Kings prospect Akil Thomas loves to play hockey, he doesn’t care where or when. He just wants to be on the ice, contributing to his team.
Even with his busy summer schedule drawing to a close, exactly which jersey he’s supposed to wear next is more of an ongoing question rather than one with a definitive answer. And from all indications, he wouldn’t have it any other way.
As he told us back in June, this was an important stretch for him because he’s looking to make the Kings Opening Night roster and is hopeful of playing for Team Canada at December’s World Junior Championship.
Thus, missing out a plethora of rest and relaxation these past few months hasn’t been much of an issue for the 19-year-old forward. He’s keenly focused on being better tomorrow that he was today. That’s been his outlook amid all the recent training and various camps he’s attend. This past June he was in LA, aiming to showcase his ever-improving skills for the Kings staff at their annual Dev Camp. A month later, he was off to Michigan, where he was looking to make a huge impression on the Team Canada brass – something he didn’t get to do last summer due to suffering an injury in game one of the 2018 World Junior Summer Showcase (WJSS).
Things were much different this time around. He suited up in three of Canada’s four games and received universal praise for his performance. With the Kings well-represented at the WJSS, he even had the opportunity to play against several of the club’s fellow prospects, including taking on both of LA’s 2019 first rounders – Alex Turcotte (USA) and Tobias Bjornfot (Sweden).
This weekend will essentially mark the end of his summer. Early next week he’ll rejoin his OHL teammates when the Niagara IceDogs open their training camp. He’ll likely play a few exhibition games too. Then, it’s back to Los Angeles for Kings Rookie Camp and the big NHL Rookie Faceoff tournament.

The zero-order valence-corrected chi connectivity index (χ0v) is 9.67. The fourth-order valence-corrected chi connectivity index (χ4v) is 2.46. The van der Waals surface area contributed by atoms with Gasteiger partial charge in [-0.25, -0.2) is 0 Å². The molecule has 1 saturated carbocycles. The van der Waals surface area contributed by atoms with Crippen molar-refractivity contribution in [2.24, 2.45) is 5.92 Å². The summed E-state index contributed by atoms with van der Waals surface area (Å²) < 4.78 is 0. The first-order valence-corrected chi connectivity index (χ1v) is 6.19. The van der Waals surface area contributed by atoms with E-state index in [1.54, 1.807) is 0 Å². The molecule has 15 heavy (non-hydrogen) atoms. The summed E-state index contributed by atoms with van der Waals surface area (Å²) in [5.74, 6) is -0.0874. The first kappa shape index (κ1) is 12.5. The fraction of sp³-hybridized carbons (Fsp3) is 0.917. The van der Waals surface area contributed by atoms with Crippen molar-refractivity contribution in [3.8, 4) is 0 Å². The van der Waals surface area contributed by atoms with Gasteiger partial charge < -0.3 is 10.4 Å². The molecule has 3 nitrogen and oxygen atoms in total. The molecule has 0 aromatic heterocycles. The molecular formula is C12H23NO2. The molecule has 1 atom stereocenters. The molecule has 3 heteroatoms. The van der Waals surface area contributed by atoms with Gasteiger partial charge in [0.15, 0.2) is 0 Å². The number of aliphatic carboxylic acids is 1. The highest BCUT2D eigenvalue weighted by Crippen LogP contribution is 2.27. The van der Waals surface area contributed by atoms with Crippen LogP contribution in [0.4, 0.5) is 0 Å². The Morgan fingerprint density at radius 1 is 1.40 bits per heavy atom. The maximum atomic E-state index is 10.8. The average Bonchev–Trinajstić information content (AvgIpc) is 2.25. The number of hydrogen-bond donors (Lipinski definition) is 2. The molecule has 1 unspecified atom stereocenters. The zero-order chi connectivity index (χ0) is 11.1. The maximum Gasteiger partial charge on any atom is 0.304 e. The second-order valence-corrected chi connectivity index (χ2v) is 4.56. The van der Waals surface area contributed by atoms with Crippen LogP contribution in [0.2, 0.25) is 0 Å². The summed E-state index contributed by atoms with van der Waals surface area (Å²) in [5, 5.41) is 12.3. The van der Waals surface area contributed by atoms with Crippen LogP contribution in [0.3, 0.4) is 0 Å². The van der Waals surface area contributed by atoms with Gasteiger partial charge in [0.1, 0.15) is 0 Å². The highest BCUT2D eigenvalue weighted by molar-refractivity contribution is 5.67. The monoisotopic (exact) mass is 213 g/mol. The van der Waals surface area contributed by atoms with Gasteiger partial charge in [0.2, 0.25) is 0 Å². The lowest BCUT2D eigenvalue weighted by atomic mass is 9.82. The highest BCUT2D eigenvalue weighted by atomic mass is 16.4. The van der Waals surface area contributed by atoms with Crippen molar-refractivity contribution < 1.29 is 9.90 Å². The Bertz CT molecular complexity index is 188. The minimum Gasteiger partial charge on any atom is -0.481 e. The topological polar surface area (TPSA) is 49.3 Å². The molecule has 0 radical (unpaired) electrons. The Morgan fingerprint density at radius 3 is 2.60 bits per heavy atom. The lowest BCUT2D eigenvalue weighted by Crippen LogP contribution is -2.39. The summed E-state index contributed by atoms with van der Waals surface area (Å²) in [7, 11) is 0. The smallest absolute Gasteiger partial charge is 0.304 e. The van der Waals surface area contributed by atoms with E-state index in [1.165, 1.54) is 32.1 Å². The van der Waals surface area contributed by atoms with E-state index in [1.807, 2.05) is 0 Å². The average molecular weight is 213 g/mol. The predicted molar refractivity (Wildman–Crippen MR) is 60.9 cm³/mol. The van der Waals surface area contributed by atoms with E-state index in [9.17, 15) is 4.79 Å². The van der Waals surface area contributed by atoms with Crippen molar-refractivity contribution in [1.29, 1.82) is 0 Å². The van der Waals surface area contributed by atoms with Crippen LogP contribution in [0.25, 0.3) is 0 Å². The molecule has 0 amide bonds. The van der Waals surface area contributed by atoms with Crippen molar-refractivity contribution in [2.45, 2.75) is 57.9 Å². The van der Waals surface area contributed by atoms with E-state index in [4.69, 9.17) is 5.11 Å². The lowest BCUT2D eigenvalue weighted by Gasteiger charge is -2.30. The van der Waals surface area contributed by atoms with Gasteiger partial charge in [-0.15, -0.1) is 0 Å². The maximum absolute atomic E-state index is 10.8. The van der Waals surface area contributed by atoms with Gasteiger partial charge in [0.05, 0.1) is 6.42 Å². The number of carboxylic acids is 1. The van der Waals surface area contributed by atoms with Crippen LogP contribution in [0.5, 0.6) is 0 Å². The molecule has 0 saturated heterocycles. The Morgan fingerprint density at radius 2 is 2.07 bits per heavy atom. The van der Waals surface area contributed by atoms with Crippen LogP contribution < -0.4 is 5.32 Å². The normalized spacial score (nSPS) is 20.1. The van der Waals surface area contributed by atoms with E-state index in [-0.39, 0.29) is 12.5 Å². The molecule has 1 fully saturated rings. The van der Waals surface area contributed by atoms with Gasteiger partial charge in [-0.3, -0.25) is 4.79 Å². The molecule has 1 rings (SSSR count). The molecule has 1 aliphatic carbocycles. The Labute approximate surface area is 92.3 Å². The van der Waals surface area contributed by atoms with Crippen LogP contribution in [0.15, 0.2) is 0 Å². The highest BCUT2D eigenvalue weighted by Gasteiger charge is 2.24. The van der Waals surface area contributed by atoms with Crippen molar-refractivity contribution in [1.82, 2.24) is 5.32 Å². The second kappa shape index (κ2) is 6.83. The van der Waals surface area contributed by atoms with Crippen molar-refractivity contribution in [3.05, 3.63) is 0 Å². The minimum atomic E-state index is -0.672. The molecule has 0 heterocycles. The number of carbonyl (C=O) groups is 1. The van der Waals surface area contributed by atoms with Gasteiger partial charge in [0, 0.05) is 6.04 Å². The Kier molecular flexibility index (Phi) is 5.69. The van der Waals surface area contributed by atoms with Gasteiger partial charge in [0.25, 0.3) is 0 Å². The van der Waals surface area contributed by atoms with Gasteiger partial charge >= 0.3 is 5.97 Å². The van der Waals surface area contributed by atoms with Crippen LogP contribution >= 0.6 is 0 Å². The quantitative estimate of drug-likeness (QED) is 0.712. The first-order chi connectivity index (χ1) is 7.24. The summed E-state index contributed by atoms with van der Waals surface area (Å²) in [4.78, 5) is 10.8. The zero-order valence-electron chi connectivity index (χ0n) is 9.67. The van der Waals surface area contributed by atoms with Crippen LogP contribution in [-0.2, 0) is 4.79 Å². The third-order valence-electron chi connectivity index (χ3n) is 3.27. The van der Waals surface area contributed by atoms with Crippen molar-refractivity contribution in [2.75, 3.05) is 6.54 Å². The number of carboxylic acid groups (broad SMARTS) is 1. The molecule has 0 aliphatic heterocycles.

In preparation for what’s ahead, we caught up with Thomas for a quick recap and a look at what’s ahead…
MM: Let’s go with a two-parter to kick things off. First, when we spoke just before you came to LA for Dev Camp at the end of June, you talked about the differences in your mindset coming in as a returning guy versus the year before when it was your first time. Was it a similar thing going to summer camp with Team Canada this year, where you went from a ‘not likely to make it’ player to one of the guys expected to be part of their World Junior roster? And, along those lines, any thoughts about your dominant performance on Friday?
I would say it was a lot different this time. Last year, getting hurt that first game really made it short and not so sweet. This year, was good. I felt comfortable and kind of like a vet around the team. Even though I felt really strong coming in, I was wondering how my shoulder was going to be and it ended up feeling really good. I felt like I was physically dominant and felt like I could out-battle anyone on the puck. For me, to feel that mentally before I head into the season and into Kings Rookie Camp — knowing I did well at the Showcase — I’m looking forward to September.
As for the games, I think I play my best when I’m involved – when I’m taking the big faceoff on the penalty kill or the powerplay; and when I’m blocking that shot that kills a penalty. I thought I was really involved in that last game on Friday vs. Sweden. I really wanted to win, obviously. We didn’t play well against the Fins a few days earlier and we put our best foot forward in that next one. I thought we played a lot better as a team and the coaches depended on me that game, so I showed them what I could do.
MM: Including getting an assist without even leaving the bench.
[laughter] Right? It was actually Carson Focht’s assist. He was drafted by Vancouver and he’s a good buddy of mine. It should have been his assist, but apparently I got it. I’m not sure what happened there, but I’ll take it!
MM: Guys love to say they don’t read their own press clippings, when we all know the majority of players actually do. Coming off such a strong performance like you had in that Friday game, how hard was it for you to not take a peek at what people were saying?